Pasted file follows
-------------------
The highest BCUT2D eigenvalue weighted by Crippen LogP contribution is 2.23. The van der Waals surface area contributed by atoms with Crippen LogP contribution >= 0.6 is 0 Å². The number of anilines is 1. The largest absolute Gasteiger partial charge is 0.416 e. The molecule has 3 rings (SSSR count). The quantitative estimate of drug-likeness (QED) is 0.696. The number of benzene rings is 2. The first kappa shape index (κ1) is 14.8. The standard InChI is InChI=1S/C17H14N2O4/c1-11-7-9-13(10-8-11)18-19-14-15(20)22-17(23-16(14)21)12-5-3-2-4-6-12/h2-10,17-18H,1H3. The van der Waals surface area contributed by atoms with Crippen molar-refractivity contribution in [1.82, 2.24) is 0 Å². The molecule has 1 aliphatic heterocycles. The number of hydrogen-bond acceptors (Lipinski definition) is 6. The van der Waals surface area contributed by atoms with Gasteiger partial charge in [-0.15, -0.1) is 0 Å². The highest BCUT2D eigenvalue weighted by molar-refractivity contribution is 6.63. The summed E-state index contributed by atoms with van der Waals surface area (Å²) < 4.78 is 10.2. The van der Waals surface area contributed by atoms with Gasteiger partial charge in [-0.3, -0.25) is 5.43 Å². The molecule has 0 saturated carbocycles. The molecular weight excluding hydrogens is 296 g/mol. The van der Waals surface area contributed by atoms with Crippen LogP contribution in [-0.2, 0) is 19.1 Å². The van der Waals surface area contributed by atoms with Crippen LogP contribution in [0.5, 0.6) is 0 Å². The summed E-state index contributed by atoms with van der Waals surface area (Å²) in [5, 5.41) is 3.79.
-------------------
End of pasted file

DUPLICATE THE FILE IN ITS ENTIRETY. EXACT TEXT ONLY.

The highest BCUT2D eigenvalue weighted by Crippen LogP contribution is 2.23. The van der Waals surface area contributed by atoms with Crippen LogP contribution >= 0.6 is 0 Å². The number of anilines is 1. The largest absolute Gasteiger partial charge is 0.416 e. The molecule has 3 rings (SSSR count). The quantitative estimate of drug-likeness (QED) is 0.696. The number of benzene rings is 2. The first kappa shape index (κ1) is 14.8. The standard InChI is InChI=1S/C17H14N2O4/c1-11-7-9-13(10-8-11)18-19-14-15(20)22-17(23-16(14)21)12-5-3-2-4-6-12/h2-10,17-18H,1H3. The van der Waals surface area contributed by atoms with Crippen molar-refractivity contribution in [1.82, 2.24) is 0 Å². The molecule has 1 aliphatic heterocycles. The number of hydrogen-bond acceptors (Lipinski definition) is 6. The van der Waals surface area contributed by atoms with Gasteiger partial charge in [-0.15, -0.1) is 0 Å². The highest BCUT2D eigenvalue weighted by molar-refractivity contribution is 6.63. The summed E-state index contributed by atoms with van der Waals surface area (Å²) < 4.78 is 10.2. The van der Waals surface area contributed by atoms with Gasteiger partial charge in [-0.3, -0.25) is 5.43 Å². The molecule has 0 saturated carbocycles. The molecular weight excluding hydrogens is 296 g/mol. The van der Waals surface area contributed by atoms with Crippen LogP contribution in [-0.2, 0) is 19.1 Å². The van der Waals surface area contributed by atoms with Crippen LogP contribution in [0.5, 0.6) is 0 Å². The summed E-state index contributed by atoms with van der Waals surface area (Å²) in [5, 5.41) is 3.79.